“There are two ways to extend a business. Take inventory of what you’re good at and extend out from your skills. Or determine what your customers need and work backward, even if it requires learning new skills.”
– Jeff Bezos, founder of Amazon
SWOT Analysis is the number #1 used competitive strategy tool, given its simplicity and ability to quickly frame situations. Though, by no means is it the best. There is a major flaw in how most people use it, which we will highlight and address.
Opportunities and threats typically relate to external elements, such as trends and dynamics that create opportunities and threats within customer segments, markets, and geographies.
Strengths and weaknesses typically relate to the internal elements of a business model, including the customer value proposition (products, services, pricing), go-to-market (distribution, sales, marketing), and the organization (functions, processes, people, partners, infrastructure).
The problem is typical SWOT analysis is flawed.
So, what is the major flaw of SWOT analysis?
Let me explain. The many times I’ve worked with teams on SWOT analysis, there is typically a brainstorming session in some non-descript conference room. People start blurting out strengths, weaknesses, opportunities, and threats. Most of the time, people have a debate in a vacuum without the context of the competition.
Strengths and weaknesses must reflect relative strengths and weaknesses versus competitors. Think about a football league. While one team might have strengths against one competitor, those same strengths may be weaknesses against another team. Therefore, determine strengths and weaknesses against the leading competitors in the market. It is a very subtle flaw that is easily fixed.
A quick, but important aside, SWOT analysis is actually a nice tool to also help you think through a business model’s strategic alignment. Strategic alignment occurs within a business model when the strengths of an organization reinforce the strengths of the customer value proposition & journey, which fully capitalizes on the customer opportunities and thwarts or negates potential threats.
Why is SWOT analysis important?
SWOT Analysis can be a powerful tool for assessing the potential gaps between the external opportunities and threats and the internal strengths and weaknesses of a business model. Often, the core strategy of an organization comes down to identifying the big customer opportunities and aligning the strengths or competitive differentiation of the customer value proposition & journey, and the subsequent necessary organizational core competencies to deliver those strengths and competitive differentiation.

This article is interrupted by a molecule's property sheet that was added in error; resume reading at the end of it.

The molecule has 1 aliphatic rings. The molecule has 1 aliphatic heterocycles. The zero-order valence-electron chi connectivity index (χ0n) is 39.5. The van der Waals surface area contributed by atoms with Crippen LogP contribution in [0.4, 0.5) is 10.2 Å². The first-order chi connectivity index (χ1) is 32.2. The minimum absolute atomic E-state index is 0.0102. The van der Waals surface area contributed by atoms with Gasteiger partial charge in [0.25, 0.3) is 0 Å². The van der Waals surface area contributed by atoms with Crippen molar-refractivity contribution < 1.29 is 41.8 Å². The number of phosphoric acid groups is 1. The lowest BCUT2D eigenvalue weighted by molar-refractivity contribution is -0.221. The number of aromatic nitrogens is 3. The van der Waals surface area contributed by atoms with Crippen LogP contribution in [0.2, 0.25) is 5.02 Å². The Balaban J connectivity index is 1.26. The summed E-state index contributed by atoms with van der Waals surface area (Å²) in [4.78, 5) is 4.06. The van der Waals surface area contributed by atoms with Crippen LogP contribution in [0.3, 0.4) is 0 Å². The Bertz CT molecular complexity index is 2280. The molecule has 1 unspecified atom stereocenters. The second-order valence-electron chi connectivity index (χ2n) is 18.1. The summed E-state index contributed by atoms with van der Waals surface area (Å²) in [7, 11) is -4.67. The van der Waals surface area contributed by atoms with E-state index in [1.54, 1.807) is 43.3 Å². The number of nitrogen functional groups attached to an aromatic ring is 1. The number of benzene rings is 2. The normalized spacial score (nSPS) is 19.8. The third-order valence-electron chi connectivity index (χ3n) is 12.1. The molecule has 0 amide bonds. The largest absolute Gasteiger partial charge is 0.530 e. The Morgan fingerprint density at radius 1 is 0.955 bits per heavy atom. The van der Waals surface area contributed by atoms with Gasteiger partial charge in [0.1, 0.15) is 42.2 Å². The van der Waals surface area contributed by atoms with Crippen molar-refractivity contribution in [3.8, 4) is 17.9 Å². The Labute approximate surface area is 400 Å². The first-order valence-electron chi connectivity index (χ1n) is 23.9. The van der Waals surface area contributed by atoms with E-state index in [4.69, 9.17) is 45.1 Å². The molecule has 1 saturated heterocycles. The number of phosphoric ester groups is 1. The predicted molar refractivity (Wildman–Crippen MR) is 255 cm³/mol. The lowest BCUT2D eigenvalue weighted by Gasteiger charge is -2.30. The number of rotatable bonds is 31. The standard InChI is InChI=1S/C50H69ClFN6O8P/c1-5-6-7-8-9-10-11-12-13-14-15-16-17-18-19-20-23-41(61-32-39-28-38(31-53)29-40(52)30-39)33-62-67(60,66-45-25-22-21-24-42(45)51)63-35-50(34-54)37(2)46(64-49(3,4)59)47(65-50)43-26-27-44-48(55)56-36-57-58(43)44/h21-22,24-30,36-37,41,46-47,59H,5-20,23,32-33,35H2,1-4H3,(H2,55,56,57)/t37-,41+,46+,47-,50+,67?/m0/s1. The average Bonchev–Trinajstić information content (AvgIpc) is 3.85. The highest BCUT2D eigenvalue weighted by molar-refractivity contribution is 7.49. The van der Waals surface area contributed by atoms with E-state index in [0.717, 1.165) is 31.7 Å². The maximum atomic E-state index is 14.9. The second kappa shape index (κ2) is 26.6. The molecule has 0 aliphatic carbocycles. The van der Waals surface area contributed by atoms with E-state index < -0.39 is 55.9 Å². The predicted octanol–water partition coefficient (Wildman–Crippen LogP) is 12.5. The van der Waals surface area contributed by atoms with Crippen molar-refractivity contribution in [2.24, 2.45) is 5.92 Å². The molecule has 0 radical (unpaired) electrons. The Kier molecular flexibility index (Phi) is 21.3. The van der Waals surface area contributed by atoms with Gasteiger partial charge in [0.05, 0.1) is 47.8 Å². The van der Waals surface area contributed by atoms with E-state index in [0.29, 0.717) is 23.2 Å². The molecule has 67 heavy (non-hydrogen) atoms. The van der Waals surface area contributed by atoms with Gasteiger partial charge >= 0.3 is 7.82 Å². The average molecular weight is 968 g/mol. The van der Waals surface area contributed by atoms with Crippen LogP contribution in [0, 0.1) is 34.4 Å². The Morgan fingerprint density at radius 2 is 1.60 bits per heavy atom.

You can download this SWOT analysis template with the Market & Competitive Analysis Template.
How do you conduct a SWOT analysis?
Determine external opportunities & threats
Opportunities and threats should focus on customer segments, markets, and geographies. Asking basic questions can help determine the most significant opportunities and threats to a business model, including:
o What are the most significant customer trends or unmet needs? Where is the growth in customer segments, markets or geographies?
o Are there specific customer segments, markets, or geographies that are being underserved, and we are uniquely prepared to better serve them than the competition?
o What are the primary current and future threats to our business model?
o Are there negative trends in customer behavior or needs that are threats?
o Looking at Porter’s 5 Forces, what are the current and future dynamics with supplier power, buyer power, potential substitutes, potential entrants, and current competitive intensity? What are the opportunities and threats tied to those dynamics?
Determine internal strengths & weaknesses
Strengths and weaknesses should focus on the customer value proposition, go-to-market, and organization.
The first step is to assess the relative strengths and weaknesses compared to competitors of the customer value proposition & go-to-market. You can do this through a brainstorming session. If there is a need to go deep, a survey, ethnography or benchmarking will unveil how customers objectively view the products, services, pricing, marketing, sales and distribution versus the competitors. It can also be helpful to assess the competitive advantages of the company and the leading competitors. Competitive advantages can be in the form of brand loyalty, innovation, scale, network effects, proprietary information, intellectual property, locked-up supply, and location.
The next step is to assess the relative strengths & weaknesses of the organization versus competitors, which can be a bit trickier, given it may be hard to determine the strengths and weaknesses of competitors’ functions, processes, people, infrastructure, and partnerships. Though, companies typically have a good feeling about competitors’ strengths and weaknesses through interactions, external articles, or other competitive research. Regardless, some of the biggest insight doesn’t come from the relative competitive strengths and weaknesses but in the assessment of how aligned an organization’s strengths are to the strengths within the customer value proposition & go-to-market. As an example, if product innovation and IP are the strengths of a business model, they should be reinforced by a core competency in research and product development. A company with industry-leading low pricing should reinforce it with efficient and lean processes and scale advantages.
DOWNLOAD THE SWOT ANALYSIS POWERPOINT WORKSHEET
To get you going on SWOT analysis, download the free and editable SWOT Analysis PowerPoint Template.